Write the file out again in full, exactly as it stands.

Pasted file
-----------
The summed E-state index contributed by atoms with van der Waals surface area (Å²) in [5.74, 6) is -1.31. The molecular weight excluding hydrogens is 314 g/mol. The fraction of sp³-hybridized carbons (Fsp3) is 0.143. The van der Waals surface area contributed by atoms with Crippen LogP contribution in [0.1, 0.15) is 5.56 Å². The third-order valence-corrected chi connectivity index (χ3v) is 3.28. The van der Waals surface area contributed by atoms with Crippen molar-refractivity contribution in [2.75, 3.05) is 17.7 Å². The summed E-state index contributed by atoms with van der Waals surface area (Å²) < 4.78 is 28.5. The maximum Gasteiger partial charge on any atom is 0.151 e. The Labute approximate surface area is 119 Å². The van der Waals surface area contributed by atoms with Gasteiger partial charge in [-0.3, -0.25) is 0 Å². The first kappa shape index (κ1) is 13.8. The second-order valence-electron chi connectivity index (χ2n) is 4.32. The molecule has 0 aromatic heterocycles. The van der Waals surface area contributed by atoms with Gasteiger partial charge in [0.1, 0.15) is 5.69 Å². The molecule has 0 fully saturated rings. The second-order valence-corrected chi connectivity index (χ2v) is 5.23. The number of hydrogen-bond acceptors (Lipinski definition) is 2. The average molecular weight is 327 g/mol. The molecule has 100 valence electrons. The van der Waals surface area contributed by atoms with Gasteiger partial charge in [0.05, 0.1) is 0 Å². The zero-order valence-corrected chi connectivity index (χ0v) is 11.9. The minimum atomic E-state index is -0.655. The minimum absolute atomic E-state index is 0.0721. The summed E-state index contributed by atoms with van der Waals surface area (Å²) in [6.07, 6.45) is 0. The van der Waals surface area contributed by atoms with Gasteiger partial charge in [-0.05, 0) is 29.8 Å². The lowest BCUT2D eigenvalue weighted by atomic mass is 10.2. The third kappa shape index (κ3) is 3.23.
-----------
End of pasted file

The summed E-state index contributed by atoms with van der Waals surface area (Å²) in [5.74, 6) is -1.31. The molecular weight excluding hydrogens is 314 g/mol. The fraction of sp³-hybridized carbons (Fsp3) is 0.143. The van der Waals surface area contributed by atoms with Crippen LogP contribution in [0.1, 0.15) is 5.56 Å². The third-order valence-corrected chi connectivity index (χ3v) is 3.28. The van der Waals surface area contributed by atoms with Crippen molar-refractivity contribution in [2.75, 3.05) is 17.7 Å². The summed E-state index contributed by atoms with van der Waals surface area (Å²) < 4.78 is 28.5. The maximum Gasteiger partial charge on any atom is 0.151 e. The Labute approximate surface area is 119 Å². The van der Waals surface area contributed by atoms with Gasteiger partial charge in [-0.3, -0.25) is 0 Å². The first kappa shape index (κ1) is 13.8. The second-order valence-electron chi connectivity index (χ2n) is 4.32. The molecule has 0 aromatic heterocycles. The van der Waals surface area contributed by atoms with Gasteiger partial charge in [0.1, 0.15) is 5.69 Å². The molecule has 0 fully saturated rings. The second-order valence-corrected chi connectivity index (χ2v) is 5.23. The number of hydrogen-bond acceptors (Lipinski definition) is 2. The average molecular weight is 327 g/mol. The molecule has 100 valence electrons. The van der Waals surface area contributed by atoms with Gasteiger partial charge in [0.05, 0.1) is 0 Å². The zero-order valence-corrected chi connectivity index (χ0v) is 11.9. The minimum atomic E-state index is -0.655. The minimum absolute atomic E-state index is 0.0721. The summed E-state index contributed by atoms with van der Waals surface area (Å²) in [6.07, 6.45) is 0. The van der Waals surface area contributed by atoms with Gasteiger partial charge in [-0.05, 0) is 29.8 Å². The lowest BCUT2D eigenvalue weighted by atomic mass is 10.2. The third kappa shape index (κ3) is 3.23.